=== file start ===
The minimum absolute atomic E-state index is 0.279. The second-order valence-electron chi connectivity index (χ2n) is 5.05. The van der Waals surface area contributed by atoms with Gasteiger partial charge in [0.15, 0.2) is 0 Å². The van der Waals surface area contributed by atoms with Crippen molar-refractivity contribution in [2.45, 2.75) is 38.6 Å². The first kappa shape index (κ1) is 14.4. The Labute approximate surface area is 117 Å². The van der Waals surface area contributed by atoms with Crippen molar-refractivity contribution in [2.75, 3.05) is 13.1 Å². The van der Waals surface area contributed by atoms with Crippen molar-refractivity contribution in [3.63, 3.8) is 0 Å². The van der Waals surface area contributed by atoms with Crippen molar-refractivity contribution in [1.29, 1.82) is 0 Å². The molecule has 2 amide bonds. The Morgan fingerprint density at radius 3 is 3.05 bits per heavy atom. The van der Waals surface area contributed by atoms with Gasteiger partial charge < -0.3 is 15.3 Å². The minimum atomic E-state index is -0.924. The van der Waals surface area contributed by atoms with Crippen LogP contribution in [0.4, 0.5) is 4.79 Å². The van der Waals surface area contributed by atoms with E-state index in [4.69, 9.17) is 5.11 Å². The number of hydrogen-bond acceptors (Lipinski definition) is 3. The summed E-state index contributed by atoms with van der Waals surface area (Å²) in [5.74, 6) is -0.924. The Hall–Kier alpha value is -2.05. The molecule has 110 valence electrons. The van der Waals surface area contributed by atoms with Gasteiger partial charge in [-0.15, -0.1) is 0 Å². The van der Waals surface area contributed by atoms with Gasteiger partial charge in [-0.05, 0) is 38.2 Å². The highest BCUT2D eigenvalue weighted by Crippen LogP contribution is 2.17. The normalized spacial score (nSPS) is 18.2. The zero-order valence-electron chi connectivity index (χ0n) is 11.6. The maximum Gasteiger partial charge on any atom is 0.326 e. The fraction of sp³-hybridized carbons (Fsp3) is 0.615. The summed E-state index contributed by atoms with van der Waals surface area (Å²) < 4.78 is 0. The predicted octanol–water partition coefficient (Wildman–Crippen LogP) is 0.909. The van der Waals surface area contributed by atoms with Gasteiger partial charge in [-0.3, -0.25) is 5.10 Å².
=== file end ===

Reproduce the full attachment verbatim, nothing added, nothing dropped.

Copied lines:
The minimum absolute atomic E-state index is 0.279. The second-order valence-electron chi connectivity index (χ2n) is 5.05. The van der Waals surface area contributed by atoms with Gasteiger partial charge in [0.15, 0.2) is 0 Å². The van der Waals surface area contributed by atoms with Crippen molar-refractivity contribution in [2.45, 2.75) is 38.6 Å². The first kappa shape index (κ1) is 14.4. The Labute approximate surface area is 117 Å². The van der Waals surface area contributed by atoms with Crippen molar-refractivity contribution in [2.75, 3.05) is 13.1 Å². The van der Waals surface area contributed by atoms with Crippen molar-refractivity contribution in [3.63, 3.8) is 0 Å². The van der Waals surface area contributed by atoms with Crippen molar-refractivity contribution in [1.29, 1.82) is 0 Å². The molecule has 2 amide bonds. The Morgan fingerprint density at radius 3 is 3.05 bits per heavy atom. The van der Waals surface area contributed by atoms with Gasteiger partial charge < -0.3 is 15.3 Å². The minimum atomic E-state index is -0.924. The van der Waals surface area contributed by atoms with Crippen LogP contribution in [0.4, 0.5) is 4.79 Å². The van der Waals surface area contributed by atoms with E-state index in [4.69, 9.17) is 5.11 Å². The number of hydrogen-bond acceptors (Lipinski definition) is 3. The summed E-state index contributed by atoms with van der Waals surface area (Å²) in [5.74, 6) is -0.924. The Hall–Kier alpha value is -2.05. The molecule has 110 valence electrons. The van der Waals surface area contributed by atoms with Gasteiger partial charge in [-0.15, -0.1) is 0 Å². The van der Waals surface area contributed by atoms with Gasteiger partial charge in [-0.05, 0) is 38.2 Å². The highest BCUT2D eigenvalue weighted by Crippen LogP contribution is 2.17. The normalized spacial score (nSPS) is 18.2. The zero-order valence-electron chi connectivity index (χ0n) is 11.6. The maximum Gasteiger partial charge on any atom is 0.326 e. The fraction of sp³-hybridized carbons (Fsp3) is 0.615. The summed E-state index contributed by atoms with van der Waals surface area (Å²) < 4.78 is 0. The predicted octanol–water partition coefficient (Wildman–Crippen LogP) is 0.909. The van der Waals surface area contributed by atoms with Gasteiger partial charge in [-0.3, -0.25) is 5.10 Å².